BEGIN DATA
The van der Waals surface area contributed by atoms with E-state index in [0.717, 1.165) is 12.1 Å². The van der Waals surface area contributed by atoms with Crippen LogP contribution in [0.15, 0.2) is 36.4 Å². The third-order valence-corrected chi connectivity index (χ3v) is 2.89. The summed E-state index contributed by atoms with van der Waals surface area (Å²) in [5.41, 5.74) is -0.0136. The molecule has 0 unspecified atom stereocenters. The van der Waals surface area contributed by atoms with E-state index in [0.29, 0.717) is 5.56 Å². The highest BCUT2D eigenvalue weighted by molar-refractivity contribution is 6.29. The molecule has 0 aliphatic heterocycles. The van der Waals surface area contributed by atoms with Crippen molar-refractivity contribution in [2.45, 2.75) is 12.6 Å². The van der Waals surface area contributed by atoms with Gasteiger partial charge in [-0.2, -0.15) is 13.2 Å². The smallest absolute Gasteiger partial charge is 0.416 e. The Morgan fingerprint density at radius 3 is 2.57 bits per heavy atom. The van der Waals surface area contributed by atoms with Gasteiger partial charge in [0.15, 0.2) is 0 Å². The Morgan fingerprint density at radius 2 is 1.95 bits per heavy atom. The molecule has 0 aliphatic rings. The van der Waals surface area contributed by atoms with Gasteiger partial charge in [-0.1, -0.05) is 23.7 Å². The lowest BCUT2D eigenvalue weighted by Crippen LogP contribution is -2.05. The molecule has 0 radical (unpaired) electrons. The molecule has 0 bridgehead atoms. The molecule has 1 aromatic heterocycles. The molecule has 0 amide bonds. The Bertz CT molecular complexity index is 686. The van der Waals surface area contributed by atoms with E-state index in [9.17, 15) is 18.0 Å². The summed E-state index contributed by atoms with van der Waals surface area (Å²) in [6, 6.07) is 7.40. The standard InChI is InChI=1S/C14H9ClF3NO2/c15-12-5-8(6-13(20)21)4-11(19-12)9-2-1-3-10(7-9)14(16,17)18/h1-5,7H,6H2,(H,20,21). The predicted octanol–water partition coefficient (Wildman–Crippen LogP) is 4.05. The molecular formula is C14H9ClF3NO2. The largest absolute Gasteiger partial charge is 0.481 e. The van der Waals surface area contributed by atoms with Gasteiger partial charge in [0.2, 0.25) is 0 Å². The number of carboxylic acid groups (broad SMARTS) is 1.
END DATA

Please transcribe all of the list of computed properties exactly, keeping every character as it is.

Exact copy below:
The van der Waals surface area contributed by atoms with E-state index in [0.717, 1.165) is 12.1 Å². The van der Waals surface area contributed by atoms with Crippen LogP contribution in [0.15, 0.2) is 36.4 Å². The third-order valence-corrected chi connectivity index (χ3v) is 2.89. The summed E-state index contributed by atoms with van der Waals surface area (Å²) in [5.41, 5.74) is -0.0136. The molecule has 0 unspecified atom stereocenters. The van der Waals surface area contributed by atoms with E-state index in [0.29, 0.717) is 5.56 Å². The highest BCUT2D eigenvalue weighted by molar-refractivity contribution is 6.29. The molecule has 0 aliphatic heterocycles. The van der Waals surface area contributed by atoms with Crippen molar-refractivity contribution in [2.45, 2.75) is 12.6 Å². The van der Waals surface area contributed by atoms with Gasteiger partial charge in [-0.2, -0.15) is 13.2 Å². The smallest absolute Gasteiger partial charge is 0.416 e. The Morgan fingerprint density at radius 3 is 2.57 bits per heavy atom. The van der Waals surface area contributed by atoms with Gasteiger partial charge in [0.15, 0.2) is 0 Å². The Morgan fingerprint density at radius 2 is 1.95 bits per heavy atom. The molecule has 0 aliphatic rings. The van der Waals surface area contributed by atoms with Gasteiger partial charge in [-0.1, -0.05) is 23.7 Å². The lowest BCUT2D eigenvalue weighted by Crippen LogP contribution is -2.05. The molecule has 0 radical (unpaired) electrons. The molecule has 0 bridgehead atoms. The molecule has 1 aromatic heterocycles. The molecule has 0 amide bonds. The Bertz CT molecular complexity index is 686. The van der Waals surface area contributed by atoms with E-state index in [9.17, 15) is 18.0 Å². The summed E-state index contributed by atoms with van der Waals surface area (Å²) in [6, 6.07) is 7.40. The standard InChI is InChI=1S/C14H9ClF3NO2/c15-12-5-8(6-13(20)21)4-11(19-12)9-2-1-3-10(7-9)14(16,17)18/h1-5,7H,6H2,(H,20,21). The predicted octanol–water partition coefficient (Wildman–Crippen LogP) is 4.05. The molecular formula is C14H9ClF3NO2. The largest absolute Gasteiger partial charge is 0.481 e. The van der Waals surface area contributed by atoms with Gasteiger partial charge in [0.2, 0.25) is 0 Å². The number of carboxylic acid groups (broad SMARTS) is 1.